Some air new programs right up until the cutoff -- some even afterward, like shrewd HBO and Showtime wrapping up the seasons of "The Sopranos" and "The Tudors" in early June while Emmy ballots get filled out.
Other networks ceased airing new series' episodes after the end of sweeps May 23, then switched to reruns. That's great for Emmy watchers because they can now catch up with key episodes that they may have missed earlier but will figure prominently in the voting.
Here's what to tune in between now and May 31:
The pilot episode of "Ugly Betty" will be entered in several Emmy races: best comedy series, best actress (America Ferrera) and guest actor (Kevin Sussman, who played Betty's first love, the hapless Walter).
Pilots make for popular submission choices because they're easily grasped by voters unfamiliar with a particular show. This one reruns Thursday night (8 p.m. ET/PT, ABC).
"Ugly Betty" has an advantage in the comedy races. Its running time is one hour. Extra length often trumps half-hour sitcoms. Remember one-hour "Ally McBeal" pulling off an upset to win best comedy series of 1999?
Lots of half-hour sitcoms have reaped Emmys for going long too. Rules permit all series to submit episodes up to twice their normal running time if they're special two-parters. That may have helped lots of stars to prevail in the acting races, including Jennifer Aniston ("Friends"), Eric McCormack ("Will & Grace"), Helen Hunt ("Mad About You") and Michael J. Fox ("Spin City").
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This year the double-submission rule may help "King of Queens," which plans to enter both parts of its series finale, "China Syndrome," in the race for best comedy series. "King" has never been nommed in that top race during its previous eight years on the air. Now its producers are hoping for a sentimental boost after the series' final bow.
Can "King" finally reign with a double-episode whammy? Decide by watching both parts together Thursday night (8 to 9 p.m. ET/PT, CBS)
Star Kevin James scored a surprise bid for best actor last year -- the first Emmy nomination of any kind for the series. This year he angles for a repeat try by submitting Part 1 of "China Syndrome," which co-stars Leah Remini and Jerry Stiller also plan to submit to Emmy judges.
For James and Remini, the episode is particularly strong because it reaches beyond regular sitcom silliness to probe troubling issues in their marriage. It also features another couple's wacky wedding gone awry that's great comic fodder for Stiller.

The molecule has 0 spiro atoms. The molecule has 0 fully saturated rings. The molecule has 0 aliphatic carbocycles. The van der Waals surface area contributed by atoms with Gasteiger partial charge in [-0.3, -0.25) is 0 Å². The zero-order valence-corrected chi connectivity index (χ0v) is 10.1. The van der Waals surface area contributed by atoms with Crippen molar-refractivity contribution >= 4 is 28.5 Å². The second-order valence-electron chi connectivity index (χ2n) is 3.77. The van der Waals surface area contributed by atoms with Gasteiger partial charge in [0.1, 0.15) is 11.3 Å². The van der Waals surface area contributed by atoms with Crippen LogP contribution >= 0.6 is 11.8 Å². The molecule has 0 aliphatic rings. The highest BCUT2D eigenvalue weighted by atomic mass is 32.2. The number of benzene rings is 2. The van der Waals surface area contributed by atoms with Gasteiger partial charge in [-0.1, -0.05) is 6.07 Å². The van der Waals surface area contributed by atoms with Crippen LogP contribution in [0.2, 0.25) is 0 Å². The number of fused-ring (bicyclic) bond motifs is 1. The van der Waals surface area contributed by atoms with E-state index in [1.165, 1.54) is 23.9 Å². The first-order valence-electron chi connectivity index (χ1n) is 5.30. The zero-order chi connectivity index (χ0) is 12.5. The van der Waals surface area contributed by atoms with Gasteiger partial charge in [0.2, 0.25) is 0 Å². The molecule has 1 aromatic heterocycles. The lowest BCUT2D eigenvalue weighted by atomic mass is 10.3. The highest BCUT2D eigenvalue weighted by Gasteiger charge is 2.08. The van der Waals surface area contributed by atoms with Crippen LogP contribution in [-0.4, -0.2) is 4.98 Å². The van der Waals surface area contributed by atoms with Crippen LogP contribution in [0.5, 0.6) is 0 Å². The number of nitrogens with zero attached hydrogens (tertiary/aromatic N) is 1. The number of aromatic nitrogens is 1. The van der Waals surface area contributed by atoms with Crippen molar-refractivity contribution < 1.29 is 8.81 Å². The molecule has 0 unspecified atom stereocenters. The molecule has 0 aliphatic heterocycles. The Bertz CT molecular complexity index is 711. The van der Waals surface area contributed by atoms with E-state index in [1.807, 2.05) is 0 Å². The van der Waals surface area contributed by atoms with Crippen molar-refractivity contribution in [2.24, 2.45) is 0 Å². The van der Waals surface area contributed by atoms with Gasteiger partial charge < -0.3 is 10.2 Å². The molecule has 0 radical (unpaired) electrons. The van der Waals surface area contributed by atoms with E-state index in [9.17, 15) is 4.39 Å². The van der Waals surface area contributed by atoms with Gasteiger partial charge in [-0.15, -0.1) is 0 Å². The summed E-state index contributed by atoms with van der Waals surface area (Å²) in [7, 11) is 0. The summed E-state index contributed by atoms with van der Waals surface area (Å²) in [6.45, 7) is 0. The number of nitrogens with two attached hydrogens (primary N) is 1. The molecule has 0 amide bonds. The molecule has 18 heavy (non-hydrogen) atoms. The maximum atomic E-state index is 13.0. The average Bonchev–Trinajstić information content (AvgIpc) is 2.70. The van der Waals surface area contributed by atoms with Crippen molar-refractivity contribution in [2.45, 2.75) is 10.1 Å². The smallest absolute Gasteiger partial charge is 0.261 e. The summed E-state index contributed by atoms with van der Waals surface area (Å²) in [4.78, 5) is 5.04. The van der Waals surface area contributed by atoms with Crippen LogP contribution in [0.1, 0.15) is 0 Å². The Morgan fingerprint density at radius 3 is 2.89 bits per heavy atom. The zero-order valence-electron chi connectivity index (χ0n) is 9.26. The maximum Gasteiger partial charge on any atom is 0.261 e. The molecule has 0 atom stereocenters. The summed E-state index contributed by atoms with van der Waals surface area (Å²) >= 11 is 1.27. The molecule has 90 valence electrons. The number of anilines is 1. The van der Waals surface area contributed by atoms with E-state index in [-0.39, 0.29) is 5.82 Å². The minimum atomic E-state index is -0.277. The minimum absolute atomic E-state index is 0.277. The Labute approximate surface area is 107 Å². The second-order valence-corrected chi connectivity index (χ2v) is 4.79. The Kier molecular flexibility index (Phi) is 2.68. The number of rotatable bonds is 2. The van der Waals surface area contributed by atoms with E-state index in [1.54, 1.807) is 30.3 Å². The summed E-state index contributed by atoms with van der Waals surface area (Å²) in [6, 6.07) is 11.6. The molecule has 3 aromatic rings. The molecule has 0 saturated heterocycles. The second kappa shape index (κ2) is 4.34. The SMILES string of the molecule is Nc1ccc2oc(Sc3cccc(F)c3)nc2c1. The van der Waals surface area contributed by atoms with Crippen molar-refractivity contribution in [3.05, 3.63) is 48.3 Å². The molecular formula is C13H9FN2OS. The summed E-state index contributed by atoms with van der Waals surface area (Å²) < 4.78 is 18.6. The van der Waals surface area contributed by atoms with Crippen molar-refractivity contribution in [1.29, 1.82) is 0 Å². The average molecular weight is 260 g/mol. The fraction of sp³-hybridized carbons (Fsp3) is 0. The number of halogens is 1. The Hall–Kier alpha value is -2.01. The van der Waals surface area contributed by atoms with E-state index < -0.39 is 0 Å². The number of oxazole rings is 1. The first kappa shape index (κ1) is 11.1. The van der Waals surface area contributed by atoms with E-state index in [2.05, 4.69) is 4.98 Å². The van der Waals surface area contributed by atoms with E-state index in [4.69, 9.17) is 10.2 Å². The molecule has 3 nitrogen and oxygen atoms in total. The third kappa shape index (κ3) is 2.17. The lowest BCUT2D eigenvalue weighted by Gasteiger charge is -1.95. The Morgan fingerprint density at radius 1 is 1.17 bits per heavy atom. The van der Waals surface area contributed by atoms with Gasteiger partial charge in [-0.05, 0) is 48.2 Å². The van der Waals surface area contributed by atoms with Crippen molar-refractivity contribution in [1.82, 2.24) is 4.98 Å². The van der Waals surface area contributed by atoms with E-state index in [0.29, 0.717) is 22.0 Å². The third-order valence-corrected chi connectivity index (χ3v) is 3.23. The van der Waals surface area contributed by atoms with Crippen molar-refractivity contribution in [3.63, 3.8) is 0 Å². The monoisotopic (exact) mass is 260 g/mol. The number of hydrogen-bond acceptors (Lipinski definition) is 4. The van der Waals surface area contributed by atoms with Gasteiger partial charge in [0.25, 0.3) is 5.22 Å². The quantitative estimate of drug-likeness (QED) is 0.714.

"Grey's Anatomy" supporting regular T.R. Knight and guest actor hopeful George Dzundza are submitting both parts of "Six Days." Till now this ratings smash has yielded only one Emmy nom for an actor (guest Kyle Chandler) versus five for actresses but, alas, no wins for anyone. (Thursday night, 9 to 11 p.m. ET/PT, ABC)
Alison Janney is certainly an Emmy favorite with four wins out of six nominations for "The West Wing." She could pick up a guest actress nod this year for her appearance on the first of six new episodes of "Studio 60 on the Sunset Strip," the since-canceled Aaron Sorkin dramedy about life behind the scenes at a TV sketch comedy show. (Thursday night, 10 p.m. ET/PT, NBC)
Over the next week Showtime will rerun most episodes of the first season of "The Tudors" before airing the ninth on June 3 (the night before Emmy voting kicks off) and the season finale June 10. Paycasters like Showtime replay individual episodes all week long.
This week you can catch a rerun of Episode 8 (various times) to see supporting actor Sam Neill's submission. Jonathan Rhys Meyers may enter it in the lead actor race too -- he's said to be torn between Episodes 8 and 5 and has until May 31 to decide. "Tudors" plans to enter Episode 3 in the race for best drama series. (Monday, May 28, 10 p.m. ET/PT)
This week HBO often replays "The Second Coming," the episode of "The Sopranos" being submitted by both lead actress Edie Falco and supporting player Lorraine Bracco.
HBO preempts "Entourage" and "The Sopranos" (their final episodes air June 3 and June 10, respectively) for "Bury My Heart at Wounded Knee," a telefilm with an impressive pedigree that should be a strong contender for noms in many races, including best TV movie. This adaptation of the bestselling book by Dee Brown about the plight of the American Indian stars Oscar winner Anna Paquin, Emmy nominee Aidan Quinn and Adam Beach. (Sunday, 9 p.m. ET/PT, HBO)